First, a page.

May 21, 2018
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UM academics targeted for cuts

By Jessica Bloch, BDN Staff

ORONO, Maine — The University of Maine’s department of public administration, along with majors in the foreign language, music and theater departments, could be eliminated under a plan to cut more than $12.2 million from the university’s academic affairs budget.

The plan, released Wednesday, would need to be approved next month by President Robert Kennedy.

The preliminary report from the Academic Program Prioritization Working Group, known as APPWG, follows a seven-month review of academic departments to determine the school’s priorities.

“We are making these decisions that are painful, but we feel we must make some priority decisions,” said University of Maine Provost Susan Hunter, who chaired the APPWG committee. “This is driven by finances. It can get us to a point where we’re more sustainable, I believe both fiscally and academically. I think the two of them are integrally linked.”

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The proposed changes would result in 80 fewer faculty positions by 2014. The report also calls for a reduction in undergraduate majors from 86 to 70, with the university retaining undergraduate minors and the capacity for instruction in most of those academic areas. The number of master’s degrees would decrease from 64 to 58.

Seven degree programs would be merged into three.

Whatever changes are approved would be phased in between July 1, 2011, and June 30, 2014. Students now enrolled would be able to complete their programs.

The total planned reductions amount to 15.4 percent of this year’s total budgets for colleges that will be affected by the changes. Hunter said the College of Liberal Arts and Sciences took the biggest cuts, at around $4 million.

A public comment session will be held from 1 to 4 p.m. Monday, March 29, at Wells Conference Center during which Kennedy, Hunter and others will discuss the report and gather feedback for a final report that APPWG will submit to Hunter by April 8.

Kennedy and Hunter will use the final APPWG report in their academic planning, but the panel’s recommendations are not binding.

If the recommendations hold up, however, the department of public administration, along with its undergraduate and graduate degree programs, will be eliminated.

The department, which is within the College of Business, Public Policy and Health, had the lowest undergraduate enrollment of any department in that college, with 142 students from 2007 to 2009. There were 125 graduate students, also the lowest enrollment, in the same time period.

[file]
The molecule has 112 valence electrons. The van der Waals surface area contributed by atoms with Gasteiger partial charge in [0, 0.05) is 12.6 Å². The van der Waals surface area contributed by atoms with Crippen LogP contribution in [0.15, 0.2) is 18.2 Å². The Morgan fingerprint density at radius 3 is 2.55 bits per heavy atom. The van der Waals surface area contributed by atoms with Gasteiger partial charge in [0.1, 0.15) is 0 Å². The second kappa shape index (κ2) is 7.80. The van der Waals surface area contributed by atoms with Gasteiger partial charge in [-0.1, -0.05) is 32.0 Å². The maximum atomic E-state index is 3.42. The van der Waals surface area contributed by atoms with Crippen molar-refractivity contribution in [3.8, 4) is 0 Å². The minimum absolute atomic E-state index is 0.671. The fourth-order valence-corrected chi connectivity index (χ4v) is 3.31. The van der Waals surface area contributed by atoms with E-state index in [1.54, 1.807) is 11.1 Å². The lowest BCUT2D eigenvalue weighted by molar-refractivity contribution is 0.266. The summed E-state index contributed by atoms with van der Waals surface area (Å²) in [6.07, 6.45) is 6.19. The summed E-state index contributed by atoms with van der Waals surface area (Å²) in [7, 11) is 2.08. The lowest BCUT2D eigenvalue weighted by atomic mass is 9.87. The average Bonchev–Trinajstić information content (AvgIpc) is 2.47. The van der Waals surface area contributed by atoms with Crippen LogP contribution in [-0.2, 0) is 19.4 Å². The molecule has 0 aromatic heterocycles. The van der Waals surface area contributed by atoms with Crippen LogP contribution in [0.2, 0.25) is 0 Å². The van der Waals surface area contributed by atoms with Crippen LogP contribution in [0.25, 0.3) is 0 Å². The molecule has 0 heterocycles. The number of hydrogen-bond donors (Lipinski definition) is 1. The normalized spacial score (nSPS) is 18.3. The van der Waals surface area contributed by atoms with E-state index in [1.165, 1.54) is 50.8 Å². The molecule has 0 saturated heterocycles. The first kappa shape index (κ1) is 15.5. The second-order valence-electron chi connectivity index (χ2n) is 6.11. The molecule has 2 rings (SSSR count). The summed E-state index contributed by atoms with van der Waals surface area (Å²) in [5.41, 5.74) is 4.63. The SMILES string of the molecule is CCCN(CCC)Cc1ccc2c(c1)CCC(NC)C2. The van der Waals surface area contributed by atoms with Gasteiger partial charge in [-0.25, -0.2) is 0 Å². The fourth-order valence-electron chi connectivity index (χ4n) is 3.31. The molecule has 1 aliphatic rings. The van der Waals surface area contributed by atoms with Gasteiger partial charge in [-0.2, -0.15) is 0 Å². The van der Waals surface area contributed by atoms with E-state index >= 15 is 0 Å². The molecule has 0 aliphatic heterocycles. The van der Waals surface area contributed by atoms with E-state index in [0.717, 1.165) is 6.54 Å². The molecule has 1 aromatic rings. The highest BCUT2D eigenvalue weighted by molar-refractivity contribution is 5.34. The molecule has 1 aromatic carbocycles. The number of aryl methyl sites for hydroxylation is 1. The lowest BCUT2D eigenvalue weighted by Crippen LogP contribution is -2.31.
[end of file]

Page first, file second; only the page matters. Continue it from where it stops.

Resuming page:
APPWG committee member John Mahon, dean of the College of Business, Public Affairs and Health, said the decision to recommend cutting a department in his own college was difficult.

“It’s not exactly pretty,” Mahon said. “The good news is we recently started here a School of Policy and International Affairs and the political science [major] continues on, so for folks looking to prepare themselves for a life in public service, there are other outlets for that. Not that they’re better, but other outlets for students to pursue that type of interest.”

Eliminated majors would include women’s studies, French, Spanish, German, Latin, theater, music and music performance. However, instruction — and in some cases, minors — would still be offered in those academic areas.

The music education major would continue to be offered.

The reduction in language offerings would still be sufficient for students who need to fulfill a requirement in another major, Hunter said. Students who want to pursue a bachelor’s degree in art history, for example, would be able to complete the required six credits of modern language.

But that would not be enough, according to fourth-year German major Clare Jaquith. She credited her studies at UM with helping her receive a Fulbright English Teaching Assistantship in Germany. Her high school, Morse High in Bath, did not offer German.

“One of the reasons I went to the University of Maine was that it was the land-grant school, so it’s supposed to offer everything,” Jaquith said. “I recommended the University of Maine to a lot of people. I don’t think I would do that anymore.”